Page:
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Lithium Polymer Etiquette: A Comprehensive Guide to Working with LiPo

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Picture of Lithium Polymer Etiquette: A Comprehensive Guide to Working with LiPo
In this Instructable I will be going over the basics of proper charging, discharging, handling, usage, storage, and care of lithium polymer batteries so you can use them safely and effectively in your future projects.  Now, this is by no means the be-all and end-all of information, and it's always important to consult the instructions for your specific equipment, but I think this Instructable will provide a good basis of knowledge on the subject of these awesome batteries.
 
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Step 1: Terminology

Picture of Terminology
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If you're new to lithium polymer/LiPo/LiPoly batteries, there are a lot of terms you will need to know before we get started.  Everything may seem a bit daunting at first, but with some basic understanding, it's all pretty simple, so let's jump in.

When you look at a LiPo's data sheet or casing, you will notice it has a lot of specs.

Cell arrangement - Described using the format xSyP (where x and y are integers), this tells you how the cells in the battery are wired up.  Batteries are made up of cells, whose voltage is determined by cell chemistry and whose capacity is determined by energy density and physical size of the cell.  S stands for series and P stands for parallel.  As you may know, series adds the voltage of the cells and parallel adds the capacity of the cells, so a combination of cells in series and parallel results in a battery.  The battery shown in the second image reads that it has an arrangement of 3S1P, meaning it has 3 cells that are all in series with no parallel wiring.  This may seem confusing because it says "1P," but think of the arrangement as a grid.  By multiplying the 3 and the 1, you get the total number of cells in the battery, which in this case is 3.  If it were a 3S2P battery, there would be 2 sets of 3 series-wired cells in parallel, resulting in 6 cells total.  Often times the parallel arrangement is omitted when discussing batteries, because most packs are 1P (so instead of saying you're using a 3S1P pack, you may as well just say 3S).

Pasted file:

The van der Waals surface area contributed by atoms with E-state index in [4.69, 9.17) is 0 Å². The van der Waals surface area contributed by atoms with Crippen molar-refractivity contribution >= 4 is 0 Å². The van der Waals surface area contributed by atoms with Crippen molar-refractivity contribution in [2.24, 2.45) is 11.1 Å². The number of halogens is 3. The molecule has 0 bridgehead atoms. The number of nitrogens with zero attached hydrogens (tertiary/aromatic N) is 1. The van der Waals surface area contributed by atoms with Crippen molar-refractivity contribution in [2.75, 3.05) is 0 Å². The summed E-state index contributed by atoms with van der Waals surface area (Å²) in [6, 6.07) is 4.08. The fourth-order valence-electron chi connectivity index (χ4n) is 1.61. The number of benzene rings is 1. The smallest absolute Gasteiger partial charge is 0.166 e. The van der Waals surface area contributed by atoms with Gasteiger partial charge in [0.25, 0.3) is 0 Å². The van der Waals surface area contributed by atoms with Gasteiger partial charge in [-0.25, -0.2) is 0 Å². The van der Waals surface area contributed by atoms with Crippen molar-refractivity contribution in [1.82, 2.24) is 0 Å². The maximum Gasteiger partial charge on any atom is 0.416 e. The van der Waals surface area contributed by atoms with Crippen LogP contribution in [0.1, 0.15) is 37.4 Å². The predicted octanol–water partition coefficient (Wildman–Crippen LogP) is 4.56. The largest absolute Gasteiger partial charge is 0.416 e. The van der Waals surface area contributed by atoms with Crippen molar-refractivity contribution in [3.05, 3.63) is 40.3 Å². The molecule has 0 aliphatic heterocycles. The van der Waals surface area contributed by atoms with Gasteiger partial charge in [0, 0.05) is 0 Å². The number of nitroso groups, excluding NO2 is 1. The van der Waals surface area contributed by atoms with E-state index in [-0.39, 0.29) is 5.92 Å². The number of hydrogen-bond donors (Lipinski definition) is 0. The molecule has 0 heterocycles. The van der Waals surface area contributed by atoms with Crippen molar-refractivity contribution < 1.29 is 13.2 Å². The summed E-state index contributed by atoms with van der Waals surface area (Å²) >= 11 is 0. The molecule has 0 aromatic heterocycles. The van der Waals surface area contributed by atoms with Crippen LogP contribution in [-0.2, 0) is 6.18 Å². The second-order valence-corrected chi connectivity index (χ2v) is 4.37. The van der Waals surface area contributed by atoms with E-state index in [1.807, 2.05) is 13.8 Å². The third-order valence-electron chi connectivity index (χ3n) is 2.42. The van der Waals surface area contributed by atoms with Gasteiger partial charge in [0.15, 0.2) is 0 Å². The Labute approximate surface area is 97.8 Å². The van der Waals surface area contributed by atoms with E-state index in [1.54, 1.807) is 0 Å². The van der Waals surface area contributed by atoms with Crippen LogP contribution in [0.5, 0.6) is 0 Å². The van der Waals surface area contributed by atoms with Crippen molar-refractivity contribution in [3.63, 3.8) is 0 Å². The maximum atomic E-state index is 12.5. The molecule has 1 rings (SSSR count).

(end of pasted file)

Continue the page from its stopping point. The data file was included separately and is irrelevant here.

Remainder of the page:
Capacity - Usually measured in mAh (milliamp hours), this is determined by the cell arrangement (parallel) and tells you how long you can expect the battery to last on a charge (although it's not quite that simple).  2600mAh as shown on the battery in the picture is equal to 2.6Ah (amp hours), a format you may be more familiar with on larger batteries, like the SLA (sealed lead acid) one in your car, which is probably around 50Ah.  A capacity of 2600mAh means that the battery can discharge at 2.6 amps for one hour (hence "amp hours"), 1.3 amps for 2 hours, etc., before it runs out of "juice."  Because the battery shown has a 1P arrangement, each cell has a capacity of 2600mAh.

Voltage -The voltage of a battery is also determined by the cell arrangement (series), and there are a few common voltage measurements worth noting:
        Charged - the voltage of a fully-charged LiPo cell is 4.20V, and charging above this will damage the cell.
        Nominal - this can be considered a sort of "half-charged" voltage, as it is 3.70V, in between charged and discharged.  Nominal voltage is what manufacturers use when describing the voltage of their batteries.
        Discharged - the voltage of a discharged LiPo cell is 3.00V, and discharging below this will definitely damage the cell.
Because the battery shown has a 3S arrangement, it is marked with its nominal voltage of 11.1V (3.70V*3 cells).  A fully charged 3S pack is 12.60V and a fully discharged 3S pack is 9.00V.

Constant C Rating (Discharge) - The constant C rating (in relation to discharge) tells you how many amps can be safely drawn from the battery constantly.  The "C" in a rating of xC (where x is an integer) actually stands for the capacity of the battery in Ah.  By multiplying the C rating's coefficient by the capacity of the battery in Ah, you can determine the sort of amperage you can draw.  In the case of this battery, with a capacity of 2600mAh (2.6Ah) and a C rating of 55C (that's pretty high, FYI), I can multiply 55*2.6 and get the max constant output of my battery, which is 143A.